Your first question may be “How does the sacrum become torqued?” Many things can create a sacral torsion: a car accident (even a low speed fender bender), jumping out of a tree and landing on one foot slightly ahead of the other one, picking up a suitcase that’s heavier than expected, falling on your backside, etc. The interesting thing about a sacral torsion is that you can have one for years and your body will compensate to provide functional motion. You won’t have a clue there is a problem or have any back pain. Then, one day, you will bend, or twist, or simply move, and you will experience pain. The pain won’t go away and increases with passing time. You feel like you just want to push your fist hard into your butt. You may notice you sleep with your leg folded up under you. That’s your body’s way of trying to calm down the piriformis.

Ok, now to share a very effective solution. A simple Muscle Energy Technique (MET) will correct the sacral torsion. It usually takes just a few minutes. The piriformis will almost always be less tender to palpation immediately. The next step is a Strain and Counterstrain Technique to literally shorten the piriformis as much as possible and hold it there for ninety seconds. This will stop the piriformis spasm nearly 100% of the time. Now is the time to work on restoring pelvic stability so the sacrum remains biomechanically symmetrical (stays aligned and moves correctly). A very important thing for women to know is to refrain from being intimate in the common missionary position for a few weeks until the muscles have strengthened and the pelvis has become stable.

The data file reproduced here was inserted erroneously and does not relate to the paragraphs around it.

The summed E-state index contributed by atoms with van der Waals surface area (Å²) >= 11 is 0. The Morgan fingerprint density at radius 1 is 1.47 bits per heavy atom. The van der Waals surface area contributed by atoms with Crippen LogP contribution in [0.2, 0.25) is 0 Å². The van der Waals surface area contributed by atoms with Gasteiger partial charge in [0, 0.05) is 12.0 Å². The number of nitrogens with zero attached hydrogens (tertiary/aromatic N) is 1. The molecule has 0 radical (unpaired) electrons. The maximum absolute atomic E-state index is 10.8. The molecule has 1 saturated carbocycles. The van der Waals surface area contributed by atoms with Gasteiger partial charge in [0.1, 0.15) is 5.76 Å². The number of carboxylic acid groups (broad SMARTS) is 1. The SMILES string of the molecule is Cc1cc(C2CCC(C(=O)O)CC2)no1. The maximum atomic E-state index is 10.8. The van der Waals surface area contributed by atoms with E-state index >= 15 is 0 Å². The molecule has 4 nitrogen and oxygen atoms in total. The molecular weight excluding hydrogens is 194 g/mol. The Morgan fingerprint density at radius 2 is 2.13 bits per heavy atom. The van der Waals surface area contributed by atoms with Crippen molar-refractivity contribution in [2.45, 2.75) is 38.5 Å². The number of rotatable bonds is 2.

The best muscles to work are the glutes and deep hip muscles in weightbearing positions. Your glutes are the most powerful muscles in the body and muscles weaken when they are not used. Sitting weakens these muscles. If you’ve ever seen the literal pancake bottom of truck drivers you will know what I mean by this statement. No butt means an unstable pelvis and chronic back pain.

Brunswick Physical Therapy is skilled at addressing this issue; both using manual techniques (to correct the biomechanics) and functional strengthening to restore both mobility and stability.